I have my headphones on, listening to a Silent Hill soundtrack, immersed in the macabre as I work on my craft, editing the third part of my horror novel, “The Artist.” My narrating protagonist, a middle-aged art critic named Laura, leads a group of her neighbors in battle against a bare-chested monster that was once a detective, while my ears are filled with industrial sounds of the quasi-religious nightmare Otherworld that the small lakeside resort town of Silent Hill becomes when sirens blare and dense fogs rolls in. As the creature saws through the chest of one of Laura’s fallen companions, I hear a long scrape of steel and wonder to myself if Pyramid Head is nearby.

It is widely believed in South Carolina that there is a dark entity known as the Hag that spends its time afflicting people at night. It is a shadowy figure that stands at the foot of one’s bed while you awake, paralyzed, unable to make a sound and unable to look at anything but the creature. Sometimes it just departs from there, other times it makes physical contact– prodding the sleeper, or even laying on top of the unfortunate victim. On my LDS mission to the said state, I heard stories of the Hag and shrugged them off as superstition.

Until I was shared a personal experience by another missionary whom I trusted– who was visibly frightened by his experience. The hag had stood over him, poking him until he awoke. My belief was underlined when, a few nights before Valentine’s Day 2011 a member of the church I was close to told my companion and I about when he had been “hagged” a few years prior, the awful creature pressing down on him as he was frozen in bed, about how he listened to talks by religious leaders on repeat all night for weeks.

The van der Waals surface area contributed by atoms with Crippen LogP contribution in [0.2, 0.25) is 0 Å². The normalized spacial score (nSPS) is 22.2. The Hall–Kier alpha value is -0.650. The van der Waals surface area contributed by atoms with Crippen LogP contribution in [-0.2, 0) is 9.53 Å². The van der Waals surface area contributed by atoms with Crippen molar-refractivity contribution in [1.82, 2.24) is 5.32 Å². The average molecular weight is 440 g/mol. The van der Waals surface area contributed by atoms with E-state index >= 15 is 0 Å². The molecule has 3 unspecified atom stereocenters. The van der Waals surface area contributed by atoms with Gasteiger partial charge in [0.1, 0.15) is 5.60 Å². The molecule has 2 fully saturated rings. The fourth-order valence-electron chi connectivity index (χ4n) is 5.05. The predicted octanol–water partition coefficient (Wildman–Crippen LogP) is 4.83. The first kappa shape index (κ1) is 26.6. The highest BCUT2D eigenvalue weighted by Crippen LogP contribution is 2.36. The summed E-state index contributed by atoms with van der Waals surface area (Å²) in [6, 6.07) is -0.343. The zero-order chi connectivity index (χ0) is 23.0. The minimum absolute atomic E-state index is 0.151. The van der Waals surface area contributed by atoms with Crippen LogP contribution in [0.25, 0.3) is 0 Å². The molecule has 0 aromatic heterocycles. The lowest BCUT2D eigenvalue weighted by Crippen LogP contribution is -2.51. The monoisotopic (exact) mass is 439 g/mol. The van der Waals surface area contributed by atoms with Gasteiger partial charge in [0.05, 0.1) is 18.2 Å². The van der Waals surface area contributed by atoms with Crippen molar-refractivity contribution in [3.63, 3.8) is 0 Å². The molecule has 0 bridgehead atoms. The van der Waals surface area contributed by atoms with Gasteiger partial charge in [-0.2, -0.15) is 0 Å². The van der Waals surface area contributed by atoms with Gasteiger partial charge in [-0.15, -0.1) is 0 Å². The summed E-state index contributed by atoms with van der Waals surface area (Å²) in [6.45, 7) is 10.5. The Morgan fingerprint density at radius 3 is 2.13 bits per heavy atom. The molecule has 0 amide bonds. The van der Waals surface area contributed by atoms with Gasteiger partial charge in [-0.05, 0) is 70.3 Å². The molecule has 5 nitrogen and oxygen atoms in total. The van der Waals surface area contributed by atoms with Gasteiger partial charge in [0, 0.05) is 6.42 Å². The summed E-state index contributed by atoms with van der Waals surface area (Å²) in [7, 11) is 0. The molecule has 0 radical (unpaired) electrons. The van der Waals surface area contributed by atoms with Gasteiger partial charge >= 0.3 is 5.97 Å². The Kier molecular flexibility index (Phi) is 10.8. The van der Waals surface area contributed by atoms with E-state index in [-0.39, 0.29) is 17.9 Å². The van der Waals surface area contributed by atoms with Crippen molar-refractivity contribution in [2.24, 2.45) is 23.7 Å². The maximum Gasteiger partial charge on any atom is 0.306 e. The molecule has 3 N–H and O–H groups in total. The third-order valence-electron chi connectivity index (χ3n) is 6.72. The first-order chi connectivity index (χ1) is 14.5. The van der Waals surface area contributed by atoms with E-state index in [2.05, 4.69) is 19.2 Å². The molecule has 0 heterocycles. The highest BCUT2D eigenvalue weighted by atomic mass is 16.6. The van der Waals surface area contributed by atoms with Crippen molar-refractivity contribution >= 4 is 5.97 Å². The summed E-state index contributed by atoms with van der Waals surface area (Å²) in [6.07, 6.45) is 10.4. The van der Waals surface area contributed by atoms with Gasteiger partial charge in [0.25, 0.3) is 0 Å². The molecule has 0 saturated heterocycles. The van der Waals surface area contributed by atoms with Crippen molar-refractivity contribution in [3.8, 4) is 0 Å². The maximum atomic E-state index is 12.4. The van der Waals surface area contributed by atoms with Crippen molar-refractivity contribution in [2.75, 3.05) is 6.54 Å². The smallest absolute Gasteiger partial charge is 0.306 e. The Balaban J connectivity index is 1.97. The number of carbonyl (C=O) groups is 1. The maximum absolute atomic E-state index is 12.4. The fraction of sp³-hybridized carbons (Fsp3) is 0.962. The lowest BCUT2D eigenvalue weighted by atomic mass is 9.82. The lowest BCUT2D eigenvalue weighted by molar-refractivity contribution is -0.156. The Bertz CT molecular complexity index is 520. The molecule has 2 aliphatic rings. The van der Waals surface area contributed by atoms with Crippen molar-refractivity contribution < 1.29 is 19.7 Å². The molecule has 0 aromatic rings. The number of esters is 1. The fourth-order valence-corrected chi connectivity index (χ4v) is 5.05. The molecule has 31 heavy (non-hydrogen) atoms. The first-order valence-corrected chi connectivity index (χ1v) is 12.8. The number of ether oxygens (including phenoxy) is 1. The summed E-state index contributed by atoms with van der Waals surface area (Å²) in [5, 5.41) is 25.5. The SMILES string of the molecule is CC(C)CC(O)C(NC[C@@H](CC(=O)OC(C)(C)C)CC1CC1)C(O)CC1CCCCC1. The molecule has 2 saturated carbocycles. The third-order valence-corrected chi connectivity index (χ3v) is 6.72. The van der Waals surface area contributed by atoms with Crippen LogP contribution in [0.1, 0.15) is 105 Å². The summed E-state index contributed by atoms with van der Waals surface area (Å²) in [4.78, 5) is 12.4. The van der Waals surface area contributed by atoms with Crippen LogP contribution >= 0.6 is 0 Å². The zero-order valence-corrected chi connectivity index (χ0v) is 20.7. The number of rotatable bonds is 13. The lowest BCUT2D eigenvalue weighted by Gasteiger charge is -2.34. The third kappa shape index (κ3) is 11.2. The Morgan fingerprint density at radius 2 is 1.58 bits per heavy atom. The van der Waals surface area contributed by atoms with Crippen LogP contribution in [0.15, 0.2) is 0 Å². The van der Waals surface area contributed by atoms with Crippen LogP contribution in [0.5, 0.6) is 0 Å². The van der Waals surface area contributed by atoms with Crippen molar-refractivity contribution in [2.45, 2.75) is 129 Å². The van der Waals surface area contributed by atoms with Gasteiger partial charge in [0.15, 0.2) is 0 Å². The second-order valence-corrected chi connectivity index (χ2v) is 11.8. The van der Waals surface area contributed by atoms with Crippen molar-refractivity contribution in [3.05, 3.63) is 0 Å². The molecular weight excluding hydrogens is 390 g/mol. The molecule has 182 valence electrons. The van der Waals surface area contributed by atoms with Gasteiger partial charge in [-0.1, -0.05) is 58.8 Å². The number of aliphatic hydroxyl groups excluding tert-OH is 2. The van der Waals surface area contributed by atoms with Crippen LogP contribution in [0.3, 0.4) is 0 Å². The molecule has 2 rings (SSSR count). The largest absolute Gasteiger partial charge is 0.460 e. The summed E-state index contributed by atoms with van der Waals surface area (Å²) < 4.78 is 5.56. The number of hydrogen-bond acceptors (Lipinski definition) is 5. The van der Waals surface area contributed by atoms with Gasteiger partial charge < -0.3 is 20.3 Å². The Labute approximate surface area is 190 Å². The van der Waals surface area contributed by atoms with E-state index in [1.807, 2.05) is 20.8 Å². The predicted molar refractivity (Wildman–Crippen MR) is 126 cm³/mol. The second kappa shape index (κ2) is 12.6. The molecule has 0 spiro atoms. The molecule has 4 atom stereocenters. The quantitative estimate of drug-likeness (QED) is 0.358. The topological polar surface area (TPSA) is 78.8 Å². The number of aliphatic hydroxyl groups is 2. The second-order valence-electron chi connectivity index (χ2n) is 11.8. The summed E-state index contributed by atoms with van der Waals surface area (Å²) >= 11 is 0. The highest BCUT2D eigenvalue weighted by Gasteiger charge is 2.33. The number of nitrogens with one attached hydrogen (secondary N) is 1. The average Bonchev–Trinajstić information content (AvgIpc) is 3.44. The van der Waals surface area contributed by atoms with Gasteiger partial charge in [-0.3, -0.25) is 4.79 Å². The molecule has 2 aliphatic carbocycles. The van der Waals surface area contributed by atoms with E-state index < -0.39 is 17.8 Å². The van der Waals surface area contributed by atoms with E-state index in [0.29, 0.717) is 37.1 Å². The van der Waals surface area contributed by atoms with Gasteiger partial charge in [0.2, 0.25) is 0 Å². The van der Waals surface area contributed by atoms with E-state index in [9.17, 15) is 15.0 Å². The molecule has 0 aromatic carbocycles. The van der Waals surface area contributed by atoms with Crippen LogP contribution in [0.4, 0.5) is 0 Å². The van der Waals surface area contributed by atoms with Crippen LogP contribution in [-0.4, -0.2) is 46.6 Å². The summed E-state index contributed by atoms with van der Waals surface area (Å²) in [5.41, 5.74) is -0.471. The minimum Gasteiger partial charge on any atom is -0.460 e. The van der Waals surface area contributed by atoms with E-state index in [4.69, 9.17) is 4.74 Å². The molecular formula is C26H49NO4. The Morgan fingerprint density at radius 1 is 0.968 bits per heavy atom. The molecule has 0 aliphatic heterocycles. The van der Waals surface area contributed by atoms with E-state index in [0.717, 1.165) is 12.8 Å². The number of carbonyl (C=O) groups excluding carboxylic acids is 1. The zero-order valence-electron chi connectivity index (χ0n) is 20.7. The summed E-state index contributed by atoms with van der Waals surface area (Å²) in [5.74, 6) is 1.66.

The night of Valentine’s, I had an experience of my own.

I didn’t get “hagged,” but I did awake at about 2:00 AM, feeling confused beyond normal sleepiness. I couldn’t focus mentally at all. My mind darted frantically, voicing internal expressions of bafflement at the chaotic state I was in. It was as if there was another voice– another presence– in my head, controlling (or more accurately, fighting for control) of my thoughts. I couldn’t focus. It was beyond my grasp.

I had to force myself to stand, walking into the bathroom with my scriptures in hand. I washed my face, trying to get my body to wake up more. I tried to read the scriptures to clear my head, but I could barely get my eyes to focus on the words on the page, much less make them to make any sense. I fell to my knees, the scriptures clutched against my chest, and prayed.